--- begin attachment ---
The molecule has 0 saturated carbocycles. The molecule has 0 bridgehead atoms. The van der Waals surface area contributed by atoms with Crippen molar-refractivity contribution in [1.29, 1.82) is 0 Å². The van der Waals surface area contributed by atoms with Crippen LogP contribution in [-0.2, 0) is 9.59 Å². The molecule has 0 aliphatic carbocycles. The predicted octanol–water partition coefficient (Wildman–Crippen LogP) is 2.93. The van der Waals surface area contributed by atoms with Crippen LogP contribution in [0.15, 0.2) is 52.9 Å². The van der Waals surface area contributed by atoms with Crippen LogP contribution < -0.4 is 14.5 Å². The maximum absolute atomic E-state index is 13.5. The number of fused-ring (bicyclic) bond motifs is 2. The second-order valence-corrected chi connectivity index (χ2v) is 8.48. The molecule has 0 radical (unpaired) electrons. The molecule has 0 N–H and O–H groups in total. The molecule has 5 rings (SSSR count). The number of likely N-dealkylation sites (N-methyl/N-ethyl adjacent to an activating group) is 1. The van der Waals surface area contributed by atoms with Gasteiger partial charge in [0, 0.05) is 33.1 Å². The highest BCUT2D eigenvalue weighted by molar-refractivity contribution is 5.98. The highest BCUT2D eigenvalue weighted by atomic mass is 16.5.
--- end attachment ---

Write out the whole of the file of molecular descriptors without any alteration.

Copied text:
The molecule has 0 saturated carbocycles. The molecule has 0 bridgehead atoms. The van der Waals surface area contributed by atoms with Crippen molar-refractivity contribution in [1.29, 1.82) is 0 Å². The van der Waals surface area contributed by atoms with Crippen LogP contribution in [-0.2, 0) is 9.59 Å². The molecule has 0 aliphatic carbocycles. The predicted octanol–water partition coefficient (Wildman–Crippen LogP) is 2.93. The van der Waals surface area contributed by atoms with Crippen LogP contribution in [0.15, 0.2) is 52.9 Å². The van der Waals surface area contributed by atoms with Crippen LogP contribution < -0.4 is 14.5 Å². The maximum absolute atomic E-state index is 13.5. The number of fused-ring (bicyclic) bond motifs is 2. The second-order valence-corrected chi connectivity index (χ2v) is 8.48. The molecule has 0 radical (unpaired) electrons. The molecule has 0 N–H and O–H groups in total. The molecule has 5 rings (SSSR count). The number of likely N-dealkylation sites (N-methyl/N-ethyl adjacent to an activating group) is 1. The van der Waals surface area contributed by atoms with Gasteiger partial charge in [0, 0.05) is 33.1 Å². The highest BCUT2D eigenvalue weighted by molar-refractivity contribution is 5.98. The highest BCUT2D eigenvalue weighted by atomic mass is 16.5.